When you first install WordPress, the username field is automatically filled with the word “admin.” You’d be surprised how many people leave it like that. That’s a gimme to a hacker. Then all he or she has to do is guess your password and they’re in your site.

#9. Did You Change that File?

Wordfence is one of the most downloaded WordPress plugins. In addition to being a fine overall security service it has one feature we like – it lets you know if there have been file changes by someone other than you.

#10. Re-Name Your Database

SQL injections are a common attack aimed at WordPress databases. One reason is that too many people leave the “wp” prefix in place as a table name. Don’t make it so easy for the bad guys to guess. Change the name to something like “mywp” or “wpsquirrels.” Use a plugin like WP-DBManager to change the name if it’s already set.

#11. Regular Backups – the Miracle Cure

Cure to what, you ask? Just about anything a bad guy can do to your website can be undone when you have a regular, comprehensive backup process in place. On the other hand, not backing up your website leaves with you with the prospect of starting again from scratch if it gets infected.

#12. Check Audit Logs

If you have a multi-user website, audit logs provide a visual record of what each person with login permissions has been doing. Maybe you think you can trust everyone. Regardless, make it a point to at least scan the audit logs regularly. It’s also a great place to start your detective work if something goes awry on the site.

#13. Choose Your Web Hosting Company Wisely

Not all web hosts are created equal. Each tends to do one thing a little better than the others. When it comes to WordPress web hosting, look for a company that specializes in that CMS. One-click installation should be a given.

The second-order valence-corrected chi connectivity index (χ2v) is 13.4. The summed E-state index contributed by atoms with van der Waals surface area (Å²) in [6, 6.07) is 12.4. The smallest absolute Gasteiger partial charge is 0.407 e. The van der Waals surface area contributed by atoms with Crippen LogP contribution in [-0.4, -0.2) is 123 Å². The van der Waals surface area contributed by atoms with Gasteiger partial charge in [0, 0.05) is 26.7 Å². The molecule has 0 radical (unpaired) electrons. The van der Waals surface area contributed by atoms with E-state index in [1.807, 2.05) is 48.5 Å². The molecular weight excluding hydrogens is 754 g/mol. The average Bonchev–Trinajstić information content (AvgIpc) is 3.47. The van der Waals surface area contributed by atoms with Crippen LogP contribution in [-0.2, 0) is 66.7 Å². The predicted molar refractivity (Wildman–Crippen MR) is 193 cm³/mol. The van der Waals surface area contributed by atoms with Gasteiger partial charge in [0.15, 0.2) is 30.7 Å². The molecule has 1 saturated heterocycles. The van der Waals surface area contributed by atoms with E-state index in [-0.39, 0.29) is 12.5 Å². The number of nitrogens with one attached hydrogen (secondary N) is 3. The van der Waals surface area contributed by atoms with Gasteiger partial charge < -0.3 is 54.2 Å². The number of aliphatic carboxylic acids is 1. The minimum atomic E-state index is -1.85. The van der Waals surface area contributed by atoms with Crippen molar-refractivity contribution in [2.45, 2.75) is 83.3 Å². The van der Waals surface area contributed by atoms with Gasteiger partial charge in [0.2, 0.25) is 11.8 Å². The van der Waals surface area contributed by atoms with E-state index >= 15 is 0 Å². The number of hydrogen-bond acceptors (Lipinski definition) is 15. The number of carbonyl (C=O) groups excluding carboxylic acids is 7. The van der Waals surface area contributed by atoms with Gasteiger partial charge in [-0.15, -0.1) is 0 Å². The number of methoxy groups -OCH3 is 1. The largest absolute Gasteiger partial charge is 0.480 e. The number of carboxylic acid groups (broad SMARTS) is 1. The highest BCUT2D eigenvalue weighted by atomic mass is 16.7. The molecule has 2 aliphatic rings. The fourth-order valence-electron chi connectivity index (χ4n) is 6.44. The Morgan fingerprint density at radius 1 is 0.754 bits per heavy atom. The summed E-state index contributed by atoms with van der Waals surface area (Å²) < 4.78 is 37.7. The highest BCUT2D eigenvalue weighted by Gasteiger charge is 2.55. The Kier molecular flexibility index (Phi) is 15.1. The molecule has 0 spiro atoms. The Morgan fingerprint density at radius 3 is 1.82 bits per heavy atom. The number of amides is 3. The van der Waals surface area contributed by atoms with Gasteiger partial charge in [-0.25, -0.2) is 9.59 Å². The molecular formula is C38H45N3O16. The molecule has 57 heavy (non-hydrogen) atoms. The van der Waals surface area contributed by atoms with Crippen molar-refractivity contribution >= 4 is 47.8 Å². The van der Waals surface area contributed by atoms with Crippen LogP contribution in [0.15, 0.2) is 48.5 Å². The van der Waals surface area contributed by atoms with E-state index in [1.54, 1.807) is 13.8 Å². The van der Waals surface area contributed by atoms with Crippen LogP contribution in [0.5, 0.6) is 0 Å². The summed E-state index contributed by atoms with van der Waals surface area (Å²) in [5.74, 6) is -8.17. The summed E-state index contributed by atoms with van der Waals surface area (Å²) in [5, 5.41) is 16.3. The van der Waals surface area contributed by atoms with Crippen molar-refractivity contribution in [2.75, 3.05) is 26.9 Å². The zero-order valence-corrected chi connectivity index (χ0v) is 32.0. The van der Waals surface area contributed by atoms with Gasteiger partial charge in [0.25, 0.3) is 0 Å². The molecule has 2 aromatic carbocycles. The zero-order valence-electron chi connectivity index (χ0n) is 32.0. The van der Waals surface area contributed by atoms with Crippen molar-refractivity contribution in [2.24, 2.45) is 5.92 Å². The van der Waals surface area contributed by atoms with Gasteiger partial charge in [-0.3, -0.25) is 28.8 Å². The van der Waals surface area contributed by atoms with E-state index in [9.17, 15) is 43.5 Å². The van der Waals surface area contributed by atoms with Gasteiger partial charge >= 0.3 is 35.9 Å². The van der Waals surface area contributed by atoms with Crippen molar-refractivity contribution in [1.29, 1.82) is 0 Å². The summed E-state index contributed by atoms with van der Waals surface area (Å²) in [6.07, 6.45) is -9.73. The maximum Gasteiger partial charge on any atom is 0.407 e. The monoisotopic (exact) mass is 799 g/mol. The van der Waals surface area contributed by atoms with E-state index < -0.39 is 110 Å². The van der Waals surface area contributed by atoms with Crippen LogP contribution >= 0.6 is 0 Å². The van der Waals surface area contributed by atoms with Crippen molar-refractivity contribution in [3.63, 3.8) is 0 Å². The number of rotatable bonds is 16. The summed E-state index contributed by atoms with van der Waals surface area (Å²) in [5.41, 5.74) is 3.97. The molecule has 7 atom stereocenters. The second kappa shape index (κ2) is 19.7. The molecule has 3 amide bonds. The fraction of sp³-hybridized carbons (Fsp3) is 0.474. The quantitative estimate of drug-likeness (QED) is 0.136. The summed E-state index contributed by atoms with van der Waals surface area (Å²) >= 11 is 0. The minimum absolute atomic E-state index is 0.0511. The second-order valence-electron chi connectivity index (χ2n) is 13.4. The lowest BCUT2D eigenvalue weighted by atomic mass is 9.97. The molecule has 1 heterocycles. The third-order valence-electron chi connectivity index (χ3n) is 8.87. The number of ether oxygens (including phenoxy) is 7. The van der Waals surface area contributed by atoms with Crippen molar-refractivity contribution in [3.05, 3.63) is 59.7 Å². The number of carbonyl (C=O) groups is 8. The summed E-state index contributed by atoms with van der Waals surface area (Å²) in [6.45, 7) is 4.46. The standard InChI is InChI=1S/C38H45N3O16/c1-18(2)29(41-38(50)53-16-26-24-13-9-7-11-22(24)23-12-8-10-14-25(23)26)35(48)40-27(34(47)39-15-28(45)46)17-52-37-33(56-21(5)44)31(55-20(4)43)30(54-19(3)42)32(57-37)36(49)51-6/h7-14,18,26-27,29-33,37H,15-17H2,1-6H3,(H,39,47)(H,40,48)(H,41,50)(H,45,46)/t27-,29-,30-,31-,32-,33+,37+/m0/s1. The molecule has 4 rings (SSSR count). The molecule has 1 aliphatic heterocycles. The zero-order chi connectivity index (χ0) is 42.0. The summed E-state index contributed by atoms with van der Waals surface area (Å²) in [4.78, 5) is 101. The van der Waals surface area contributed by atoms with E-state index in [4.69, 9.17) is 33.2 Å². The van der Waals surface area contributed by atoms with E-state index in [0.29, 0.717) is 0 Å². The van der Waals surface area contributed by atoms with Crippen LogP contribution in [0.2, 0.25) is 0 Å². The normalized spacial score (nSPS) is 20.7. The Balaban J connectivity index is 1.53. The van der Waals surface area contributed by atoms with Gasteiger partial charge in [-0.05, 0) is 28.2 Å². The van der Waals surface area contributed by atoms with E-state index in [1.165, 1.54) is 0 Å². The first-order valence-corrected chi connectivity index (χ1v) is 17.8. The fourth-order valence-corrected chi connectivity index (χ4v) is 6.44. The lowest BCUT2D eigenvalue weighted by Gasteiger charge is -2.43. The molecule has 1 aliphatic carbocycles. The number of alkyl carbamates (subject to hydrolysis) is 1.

#14. Stop File Editing

Wouldn’t it be great if there was a way to stop a hacker from editing files even if they managed to get into the system? Actually, there is, and it’s easy to implement. Find the wp-config.php file and add this line of code to the end: define(‘DISALLOW_FILE_EDIT’, true);

#15. Be Regular with Updating

Every time a theme, plugin, or the WordPress software itself issues a security update or new version, install it right away. When an update arrives, it normally means that bugs or security problems have been detected and fixed. That’s a good thing, right?

Final Thoughts


Don’t let yourself be overwhelmed by the sheer number of preventative measures covered here. Believe us, there are dozens more we could have included. The point is to get proactive about keeping hackers out of your WordPress website.

There are plenty of tools and strategies with which to do the job. Feeling overwhelmed? Call or chat up the tech support department at your web host – the one that specializes in WordPress – and ask for help.

The bottom line is that there is nothing inherently unsafe about WordPress that can’t be found in any other website development platform. The success or failure of repelling hackers lies squarely with the website owner and how motivated he or she is to keep the bad stuff and people out.